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carillon (KAR-i-lon) noun
A set of stationary bells in a tower, usually played from a keyboard.
[From Late Latin quaternion, via Old French quarregnon (by fours) with reference to the fact that the original carillon consisted of four bells hung in the tower of a church.]
Things and people are often grouped in fours, giving rise to a number of four-based words other than carillon, such as square, quatrain, quadrille, quartan, and quaternary. Groups originally of four are also the basis for our words cadre, squad, and squadron. Cater-cornered derives from Middle English cater, meaning four at dice. Sometimes things are divided by four, as in farthing, quadrant, quart, quarter, quarto, and quadroon.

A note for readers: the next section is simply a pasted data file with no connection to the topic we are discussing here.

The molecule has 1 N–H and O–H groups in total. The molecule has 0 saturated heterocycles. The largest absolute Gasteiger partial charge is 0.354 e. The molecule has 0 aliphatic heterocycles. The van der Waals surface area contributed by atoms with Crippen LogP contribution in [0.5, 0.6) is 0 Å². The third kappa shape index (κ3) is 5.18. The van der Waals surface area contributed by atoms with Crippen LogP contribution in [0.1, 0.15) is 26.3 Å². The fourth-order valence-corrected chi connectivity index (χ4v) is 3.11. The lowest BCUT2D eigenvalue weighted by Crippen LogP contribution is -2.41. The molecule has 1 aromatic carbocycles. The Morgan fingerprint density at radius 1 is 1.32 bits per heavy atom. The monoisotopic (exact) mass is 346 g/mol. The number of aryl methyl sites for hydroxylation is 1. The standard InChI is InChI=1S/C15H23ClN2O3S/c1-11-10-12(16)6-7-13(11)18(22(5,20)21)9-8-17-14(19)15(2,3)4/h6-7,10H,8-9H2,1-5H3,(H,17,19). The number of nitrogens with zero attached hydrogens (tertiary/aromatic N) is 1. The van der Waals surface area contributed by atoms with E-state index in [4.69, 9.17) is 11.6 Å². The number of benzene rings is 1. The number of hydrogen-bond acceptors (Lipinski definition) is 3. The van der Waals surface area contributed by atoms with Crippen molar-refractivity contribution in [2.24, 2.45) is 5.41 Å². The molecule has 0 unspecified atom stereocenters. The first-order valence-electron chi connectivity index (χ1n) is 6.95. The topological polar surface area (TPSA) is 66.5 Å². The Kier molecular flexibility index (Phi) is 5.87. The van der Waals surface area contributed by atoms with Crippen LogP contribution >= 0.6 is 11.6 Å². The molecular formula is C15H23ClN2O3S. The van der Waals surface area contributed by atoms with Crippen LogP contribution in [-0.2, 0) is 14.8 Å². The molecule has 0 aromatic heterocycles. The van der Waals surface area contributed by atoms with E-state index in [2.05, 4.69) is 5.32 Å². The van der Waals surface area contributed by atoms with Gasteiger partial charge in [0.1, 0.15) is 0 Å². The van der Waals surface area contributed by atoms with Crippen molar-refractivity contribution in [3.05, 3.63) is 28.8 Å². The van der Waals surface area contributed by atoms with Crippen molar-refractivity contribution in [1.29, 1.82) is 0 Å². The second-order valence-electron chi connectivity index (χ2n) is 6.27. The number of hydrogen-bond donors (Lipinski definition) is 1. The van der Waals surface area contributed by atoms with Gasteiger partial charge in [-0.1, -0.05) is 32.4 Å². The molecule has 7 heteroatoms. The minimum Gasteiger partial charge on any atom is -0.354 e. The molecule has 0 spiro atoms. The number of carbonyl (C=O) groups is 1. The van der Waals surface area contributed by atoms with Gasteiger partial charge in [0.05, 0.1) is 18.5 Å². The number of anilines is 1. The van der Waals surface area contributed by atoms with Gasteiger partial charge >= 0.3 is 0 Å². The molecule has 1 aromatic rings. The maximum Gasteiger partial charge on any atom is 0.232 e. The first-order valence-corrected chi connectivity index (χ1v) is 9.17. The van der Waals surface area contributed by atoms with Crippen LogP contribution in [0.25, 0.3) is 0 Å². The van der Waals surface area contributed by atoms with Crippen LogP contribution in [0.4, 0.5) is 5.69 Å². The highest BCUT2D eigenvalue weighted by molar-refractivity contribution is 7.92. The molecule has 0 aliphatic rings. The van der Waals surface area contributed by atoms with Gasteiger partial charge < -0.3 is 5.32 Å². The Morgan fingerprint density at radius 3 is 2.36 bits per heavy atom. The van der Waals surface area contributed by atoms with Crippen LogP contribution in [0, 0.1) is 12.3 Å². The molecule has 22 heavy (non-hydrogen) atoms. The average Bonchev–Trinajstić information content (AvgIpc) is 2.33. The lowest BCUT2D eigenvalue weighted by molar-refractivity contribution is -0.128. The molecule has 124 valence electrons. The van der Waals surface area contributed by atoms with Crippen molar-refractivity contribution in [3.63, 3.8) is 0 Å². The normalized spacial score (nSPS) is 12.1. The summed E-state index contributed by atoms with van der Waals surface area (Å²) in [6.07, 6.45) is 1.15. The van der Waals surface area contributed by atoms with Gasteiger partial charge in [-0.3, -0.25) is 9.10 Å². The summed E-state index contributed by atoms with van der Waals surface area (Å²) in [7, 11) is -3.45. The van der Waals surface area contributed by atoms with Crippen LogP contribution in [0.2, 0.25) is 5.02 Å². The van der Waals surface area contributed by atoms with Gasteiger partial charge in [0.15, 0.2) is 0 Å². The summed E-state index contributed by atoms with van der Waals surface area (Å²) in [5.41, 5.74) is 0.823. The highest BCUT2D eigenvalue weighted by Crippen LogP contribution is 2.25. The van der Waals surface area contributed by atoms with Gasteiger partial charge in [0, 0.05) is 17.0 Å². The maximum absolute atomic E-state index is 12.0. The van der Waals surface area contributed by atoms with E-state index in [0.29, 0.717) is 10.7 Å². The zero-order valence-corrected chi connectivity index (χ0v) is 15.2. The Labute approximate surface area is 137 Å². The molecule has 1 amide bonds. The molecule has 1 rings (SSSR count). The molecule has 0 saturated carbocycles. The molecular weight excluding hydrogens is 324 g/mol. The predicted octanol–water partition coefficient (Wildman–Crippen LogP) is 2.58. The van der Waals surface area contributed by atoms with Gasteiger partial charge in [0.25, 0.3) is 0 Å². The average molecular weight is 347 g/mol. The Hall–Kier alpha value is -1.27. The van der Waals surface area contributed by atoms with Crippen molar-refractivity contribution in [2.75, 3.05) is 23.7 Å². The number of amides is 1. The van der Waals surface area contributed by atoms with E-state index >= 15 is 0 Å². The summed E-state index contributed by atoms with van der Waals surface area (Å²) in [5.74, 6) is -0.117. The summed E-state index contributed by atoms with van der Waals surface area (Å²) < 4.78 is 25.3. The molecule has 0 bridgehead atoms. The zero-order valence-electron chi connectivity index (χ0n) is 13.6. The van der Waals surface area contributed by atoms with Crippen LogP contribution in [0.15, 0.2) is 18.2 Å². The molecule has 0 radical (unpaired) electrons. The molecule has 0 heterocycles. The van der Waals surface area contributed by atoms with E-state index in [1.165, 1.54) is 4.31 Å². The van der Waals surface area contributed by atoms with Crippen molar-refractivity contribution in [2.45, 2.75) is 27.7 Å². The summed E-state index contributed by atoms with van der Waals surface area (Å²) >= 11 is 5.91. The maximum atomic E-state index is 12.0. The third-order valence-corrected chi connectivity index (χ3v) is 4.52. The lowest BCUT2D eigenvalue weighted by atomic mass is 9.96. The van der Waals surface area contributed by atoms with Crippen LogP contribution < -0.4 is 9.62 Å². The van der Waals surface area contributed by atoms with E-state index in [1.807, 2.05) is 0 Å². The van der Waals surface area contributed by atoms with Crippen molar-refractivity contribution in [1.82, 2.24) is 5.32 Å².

Less obvious words from the same Indo-European root from which all these words derive, *kwetwer-, include quarry, quarantine, and quarrel -- a tool with a square head and a square windowpane, not the argument, for which only two are required.
"Get down to Sydney University to experience a free carillon recital. Edward Grantham, honorary carillonist, the University of Sydney and the University of Sydney War Memorial Carillon are commemorating the 197 staff and students who died in World War I." Things To Do; The Sunday Telegraph (Sydney, Australia); Aug 4, 2002.
"The original Bournville today still has its idyllic village green, flanked by twee half-timbered shops, red telephone boxes and a church with a carillon that chimes out popular hymns at regular intervals." Chris Arnot; Poetic justice: Dylan Thomas collaborating with Quakers?; The Guardian (London, UK); Mar 28, 2001.
This week's theme: words based on numbers by guest wordsmith Stewart Edelstein.
Human subtlety will never devise an invention more beautiful, more simple or more direct than does Nature, because in her inventions, nothing is lacking and nothing is superfluous. -Leonardo da Vinci, painter, engineer, musician, and scientist (1452-1519)